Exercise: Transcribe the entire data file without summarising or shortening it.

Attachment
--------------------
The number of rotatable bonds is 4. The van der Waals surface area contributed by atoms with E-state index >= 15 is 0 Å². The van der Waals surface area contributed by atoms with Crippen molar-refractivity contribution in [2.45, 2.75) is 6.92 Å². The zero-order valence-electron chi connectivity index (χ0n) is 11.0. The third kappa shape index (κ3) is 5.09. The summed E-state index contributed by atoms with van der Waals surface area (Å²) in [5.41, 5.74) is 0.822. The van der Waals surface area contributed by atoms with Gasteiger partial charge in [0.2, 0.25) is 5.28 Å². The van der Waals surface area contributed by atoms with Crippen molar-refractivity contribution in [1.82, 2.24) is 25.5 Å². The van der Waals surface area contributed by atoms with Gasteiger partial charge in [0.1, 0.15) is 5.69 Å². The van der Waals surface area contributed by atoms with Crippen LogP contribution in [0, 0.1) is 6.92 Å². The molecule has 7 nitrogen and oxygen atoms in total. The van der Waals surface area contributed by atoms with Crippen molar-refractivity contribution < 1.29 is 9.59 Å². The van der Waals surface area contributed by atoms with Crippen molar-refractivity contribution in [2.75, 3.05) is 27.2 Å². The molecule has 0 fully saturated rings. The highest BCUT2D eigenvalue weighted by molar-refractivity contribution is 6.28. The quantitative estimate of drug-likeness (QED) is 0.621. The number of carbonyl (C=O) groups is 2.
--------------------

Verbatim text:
The number of rotatable bonds is 4. The van der Waals surface area contributed by atoms with E-state index >= 15 is 0 Å². The van der Waals surface area contributed by atoms with Crippen molar-refractivity contribution in [2.45, 2.75) is 6.92 Å². The zero-order valence-electron chi connectivity index (χ0n) is 11.0. The third kappa shape index (κ3) is 5.09. The summed E-state index contributed by atoms with van der Waals surface area (Å²) in [5.41, 5.74) is 0.822. The van der Waals surface area contributed by atoms with Gasteiger partial charge in [0.2, 0.25) is 5.28 Å². The van der Waals surface area contributed by atoms with Crippen molar-refractivity contribution in [1.82, 2.24) is 25.5 Å². The van der Waals surface area contributed by atoms with Gasteiger partial charge in [0.1, 0.15) is 5.69 Å². The van der Waals surface area contributed by atoms with Crippen LogP contribution in [0, 0.1) is 6.92 Å². The molecule has 7 nitrogen and oxygen atoms in total. The van der Waals surface area contributed by atoms with Crippen molar-refractivity contribution < 1.29 is 9.59 Å². The van der Waals surface area contributed by atoms with Crippen molar-refractivity contribution in [2.75, 3.05) is 27.2 Å². The molecule has 0 fully saturated rings. The highest BCUT2D eigenvalue weighted by molar-refractivity contribution is 6.28. The quantitative estimate of drug-likeness (QED) is 0.621. The number of carbonyl (C=O) groups is 2.